This article is directed toward leaders—leaders of companies, leaders of teams, leaders of communities and leaders of countries.
I want to talk to you about your brilliance, your expertise and why it is a problem—a huge one, both for you and for the people you are trying to lead.
Let me come at it this way. There is a saying in the south: “You can’t read the label when you are sitting inside the jar.” I learned this saying when my buddy Todd Murphy—a gentleman from Alabama—wanted to point out that no matter how brilliant I thought I was being during a conversation we were having, I was actually being an idiot.
Todd knew I thought I was brilliant because I was being stubborn, argumentative and black and white—all while speaking declaratively about what should have been a debatable topic. (Which topic doesn’t matter; it was in an area I am supposed to know a lot about.)
Apparently, southern gentlemen don’t tell you to get your head out of your butt when you are being an idiot. Instead, they say clever things like, “Mike, you can’t read the label when you are sitting inside the jar. And you are in the jar, my friend!” (Just another reason to love the south. Roll Tide. Go Dawgs. War Eagle!)
This saying has since become one of my favorites because it characterizes what often happens to experts: Our brilliance gets in our way. Brilliance keeps us from being curious, creative and sometimes even nice to be around. That’s right. You may be a brilliant jerk. Who knew?
Don’t get me wrong. Our expertise is well-earned. We’ve worked hard to understand an industry, a topic, a profession, a sport, a system…because we want to do the right things and make a difference in the world.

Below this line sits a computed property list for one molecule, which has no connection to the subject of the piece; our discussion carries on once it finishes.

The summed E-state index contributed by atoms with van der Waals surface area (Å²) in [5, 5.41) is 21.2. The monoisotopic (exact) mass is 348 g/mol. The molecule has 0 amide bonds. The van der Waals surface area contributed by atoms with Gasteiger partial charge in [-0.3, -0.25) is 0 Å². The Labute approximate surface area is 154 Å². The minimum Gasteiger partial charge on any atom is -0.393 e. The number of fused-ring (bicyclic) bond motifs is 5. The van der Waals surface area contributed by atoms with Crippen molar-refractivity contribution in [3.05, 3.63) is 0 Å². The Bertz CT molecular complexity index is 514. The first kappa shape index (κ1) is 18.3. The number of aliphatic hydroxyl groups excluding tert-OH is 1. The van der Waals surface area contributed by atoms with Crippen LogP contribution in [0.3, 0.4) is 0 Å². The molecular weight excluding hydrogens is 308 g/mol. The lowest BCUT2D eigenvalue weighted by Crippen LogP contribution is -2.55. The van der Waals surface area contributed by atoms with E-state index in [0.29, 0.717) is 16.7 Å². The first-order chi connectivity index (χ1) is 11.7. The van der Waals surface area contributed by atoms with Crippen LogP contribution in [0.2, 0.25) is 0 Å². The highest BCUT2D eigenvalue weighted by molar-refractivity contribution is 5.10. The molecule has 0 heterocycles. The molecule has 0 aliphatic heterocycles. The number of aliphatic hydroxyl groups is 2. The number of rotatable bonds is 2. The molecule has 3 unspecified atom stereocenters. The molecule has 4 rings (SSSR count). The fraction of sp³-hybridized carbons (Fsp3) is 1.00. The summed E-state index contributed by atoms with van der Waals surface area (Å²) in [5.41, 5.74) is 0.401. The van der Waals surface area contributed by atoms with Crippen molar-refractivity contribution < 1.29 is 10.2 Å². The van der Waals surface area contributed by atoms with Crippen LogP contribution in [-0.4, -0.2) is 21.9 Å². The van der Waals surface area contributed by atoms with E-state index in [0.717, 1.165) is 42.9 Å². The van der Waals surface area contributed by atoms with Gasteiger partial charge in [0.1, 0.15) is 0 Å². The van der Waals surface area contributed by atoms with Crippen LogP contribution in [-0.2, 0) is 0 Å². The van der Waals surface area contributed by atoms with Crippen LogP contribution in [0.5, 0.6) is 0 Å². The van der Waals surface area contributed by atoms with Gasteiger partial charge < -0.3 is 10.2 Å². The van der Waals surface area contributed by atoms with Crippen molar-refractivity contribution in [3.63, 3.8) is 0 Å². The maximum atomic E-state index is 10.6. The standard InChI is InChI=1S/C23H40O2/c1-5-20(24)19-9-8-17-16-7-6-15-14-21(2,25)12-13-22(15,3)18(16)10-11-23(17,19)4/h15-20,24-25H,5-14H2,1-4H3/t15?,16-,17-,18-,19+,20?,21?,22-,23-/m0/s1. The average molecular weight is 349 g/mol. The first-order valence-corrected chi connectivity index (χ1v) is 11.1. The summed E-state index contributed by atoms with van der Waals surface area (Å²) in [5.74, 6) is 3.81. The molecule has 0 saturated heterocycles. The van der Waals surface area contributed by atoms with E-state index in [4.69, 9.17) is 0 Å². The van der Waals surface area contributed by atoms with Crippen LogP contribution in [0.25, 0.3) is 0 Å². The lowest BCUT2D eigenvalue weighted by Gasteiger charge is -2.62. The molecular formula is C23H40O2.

So after years of working at it, we finally become experts. Hallelujah! As experts, we get paid more, trusted more and sometimes even honored more. Our parents are proud, our partners are proud and sometimes even our kids think we’re cool.
And then something happens. Our expertise shows up as polarity. This basically means there is a right way and wrong way to solve the challenge, and we believe our way—the expert’s way—is the right way.
Here’s the first problem. As an expert, you know too much. You know what works and what doesn’t. You know what you can afford and what you can’t. You know the rules. You know what business you are in. You know how it’s always been done. You know why Harry got fired (hint: for trying the same idea that someone has brought up again). You know what the organization will accept and what it will reject. You know how this industry, profession, sport or system works. Period.
There is no middle ground here. There is only black and white. You know the right answer and the absolute outcome because you are an expert.
Unfortunately, this means you are also about to be disrupted by people who don’t know what you do. As an expert, you knew that people will always take traditional cabs; or as a master of the universe, when it came to lodging, you knew that people will always stay in a hotel; or as a retailer expert, you knew that people would always want to try on shoes before they bought them.
Stop Being So “Critical”
Inventive people and cultures are never black and white in their thinking. Instead, they find ways to swim in the gray. This means they support experts who are practiced and well-versed at being both critical and lateral thinkers.
Let me explain.
Put simply, critical thinking means moving to solve a problem by following a straight path to its most logical solution. In other words, the executives weigh opinions, arguments and potential solutions against the logical criteria for success. They want to win, so they are using their well-earned experience and knowledge to land on the best and therefore winning solution.
“Inside the jar” experts typically fall into the trap of using only critical thinking. This is black-and-white thinking. This is how polarity happens. This is also how experts get punched in the face by a future they simply cannot see coming.
Kids, artists and trained innovators know how to engage in lateral thinking. This means constantly rearranging a problem to see what new angles may be discovered. It means playing with lots of ideas instead of trying to come up with the best one. This type of thinking allows leaders and teams to delay judgment and maintain an open mind as new options, new angles, new ideas and new solutions present themselves. Lateral thinking creates unexpected “eureka” moments. (What if we let everyone turn into a cab driver using his or her own car?)